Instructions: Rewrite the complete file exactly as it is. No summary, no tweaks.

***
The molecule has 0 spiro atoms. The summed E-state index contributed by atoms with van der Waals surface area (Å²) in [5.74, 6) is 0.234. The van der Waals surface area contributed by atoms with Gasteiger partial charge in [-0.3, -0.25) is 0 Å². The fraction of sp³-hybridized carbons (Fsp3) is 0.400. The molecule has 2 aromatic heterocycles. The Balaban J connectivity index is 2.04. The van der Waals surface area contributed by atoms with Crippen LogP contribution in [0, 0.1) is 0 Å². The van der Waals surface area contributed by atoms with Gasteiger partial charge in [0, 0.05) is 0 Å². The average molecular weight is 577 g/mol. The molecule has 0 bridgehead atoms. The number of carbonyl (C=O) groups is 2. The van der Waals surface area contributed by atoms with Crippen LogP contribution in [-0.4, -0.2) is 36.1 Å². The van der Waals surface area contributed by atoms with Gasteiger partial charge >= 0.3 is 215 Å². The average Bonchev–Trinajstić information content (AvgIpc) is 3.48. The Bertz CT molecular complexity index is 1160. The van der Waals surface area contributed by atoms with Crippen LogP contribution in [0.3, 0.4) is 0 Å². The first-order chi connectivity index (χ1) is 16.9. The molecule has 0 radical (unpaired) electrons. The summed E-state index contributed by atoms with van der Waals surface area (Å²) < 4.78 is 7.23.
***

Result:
The molecule has 0 spiro atoms. The summed E-state index contributed by atoms with van der Waals surface area (Å²) in [5.74, 6) is 0.234. The van der Waals surface area contributed by atoms with Gasteiger partial charge in [-0.3, -0.25) is 0 Å². The fraction of sp³-hybridized carbons (Fsp3) is 0.400. The molecule has 2 aromatic heterocycles. The Balaban J connectivity index is 2.04. The van der Waals surface area contributed by atoms with Crippen LogP contribution in [0, 0.1) is 0 Å². The van der Waals surface area contributed by atoms with Gasteiger partial charge in [0, 0.05) is 0 Å². The average molecular weight is 577 g/mol. The molecule has 0 bridgehead atoms. The number of carbonyl (C=O) groups is 2. The van der Waals surface area contributed by atoms with Crippen LogP contribution in [-0.4, -0.2) is 36.1 Å². The van der Waals surface area contributed by atoms with Gasteiger partial charge >= 0.3 is 215 Å². The average Bonchev–Trinajstić information content (AvgIpc) is 3.48. The Bertz CT molecular complexity index is 1160. The van der Waals surface area contributed by atoms with Crippen LogP contribution in [0.3, 0.4) is 0 Å². The first-order chi connectivity index (χ1) is 16.9. The molecule has 0 radical (unpaired) electrons. The summed E-state index contributed by atoms with van der Waals surface area (Å²) < 4.78 is 7.23.